Heather Silchia, a 911 dispatcher who works the midnight shift at the Jefferson County’s 911 call center, was surprised to find a nasty letter under her windshield wiper as she left for work on April 11.
The note began: “PLEASE STAY HOME!”
It read: “I noticed a few days a week you leave home with your baby and return a short time later without it. Then I see the man of the house arrive with the baby later in the afternoon while your vehicle hasn’t moved all day. This leads me to believe that the kid is in daycare. Stop. I am assuming that man has an essential job since he is gone all day but if you are home there is no reason for your child to be in daycare at a time like this. I also see you leave shortly after your husband (I assume) gets home. You aren’t wearing any sort of uniform and I have never seen you wear a mask. Bars are closed and you couldn’t possibly be getting groceries every night (which would also require you to wear a mask) so again I ask you to please stay home.”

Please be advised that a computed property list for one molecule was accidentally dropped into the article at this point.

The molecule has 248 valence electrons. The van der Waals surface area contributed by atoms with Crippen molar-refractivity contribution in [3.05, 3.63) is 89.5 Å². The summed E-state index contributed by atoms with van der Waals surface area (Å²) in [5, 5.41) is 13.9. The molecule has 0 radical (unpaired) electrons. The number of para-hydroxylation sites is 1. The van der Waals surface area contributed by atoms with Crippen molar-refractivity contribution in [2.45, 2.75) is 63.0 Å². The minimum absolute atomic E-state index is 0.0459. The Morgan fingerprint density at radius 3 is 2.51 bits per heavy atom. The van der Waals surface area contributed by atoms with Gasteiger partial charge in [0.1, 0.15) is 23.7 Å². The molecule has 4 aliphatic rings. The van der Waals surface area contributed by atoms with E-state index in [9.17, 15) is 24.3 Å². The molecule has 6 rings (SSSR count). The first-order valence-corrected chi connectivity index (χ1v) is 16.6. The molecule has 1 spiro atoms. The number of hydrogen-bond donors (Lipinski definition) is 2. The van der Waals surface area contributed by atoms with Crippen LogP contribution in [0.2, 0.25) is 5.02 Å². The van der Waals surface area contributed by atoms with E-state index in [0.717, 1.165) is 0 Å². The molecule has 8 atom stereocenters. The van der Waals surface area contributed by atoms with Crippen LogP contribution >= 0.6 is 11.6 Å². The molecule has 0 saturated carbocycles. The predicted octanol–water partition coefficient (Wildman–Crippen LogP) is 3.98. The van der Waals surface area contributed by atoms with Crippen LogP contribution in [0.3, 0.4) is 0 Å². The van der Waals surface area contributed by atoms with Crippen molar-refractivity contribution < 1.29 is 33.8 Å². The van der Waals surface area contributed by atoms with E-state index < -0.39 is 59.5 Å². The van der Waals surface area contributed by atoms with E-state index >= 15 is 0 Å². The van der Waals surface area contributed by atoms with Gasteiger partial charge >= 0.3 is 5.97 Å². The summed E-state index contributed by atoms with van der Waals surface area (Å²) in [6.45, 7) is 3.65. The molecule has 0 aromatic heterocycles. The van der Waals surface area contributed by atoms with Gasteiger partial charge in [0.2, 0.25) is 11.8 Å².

The note continued: “Also, do everyone in the neighborhood a favor and keep your older kids inside. They are loud. Help do your part in keeping our town safe and STOP LEAVING YOUR HOME!”
It was signed: “Sincerely, All your neighbors.”
Silchia, a mother to three young children, was dismayed by the nastiness of the letter, but took it in stride.
Having been raised by two first responders, she explained that working the graveyard shift during the pandemic was crazy, especially since people keep calling to notify the police and fire departments about potential coronavirus contamination at various scenes.
With her full-time job, three small children, as well as her and her husband working opposing shifts, it is a miracle she was more compassionate about the letter.
She told KDVR: “If somebody’s having a bad day, and they’re taking it out on you, just be kind, and that’s something I have to do every day in my job. Even though we just answer the phone and we don’t respond to the call ourselves, we are the first to respond to people’s cry for help.”
She explained that in sharing her story, she hoped that other nosy neighbor types would get to understand that not all essential workers wear uniforms.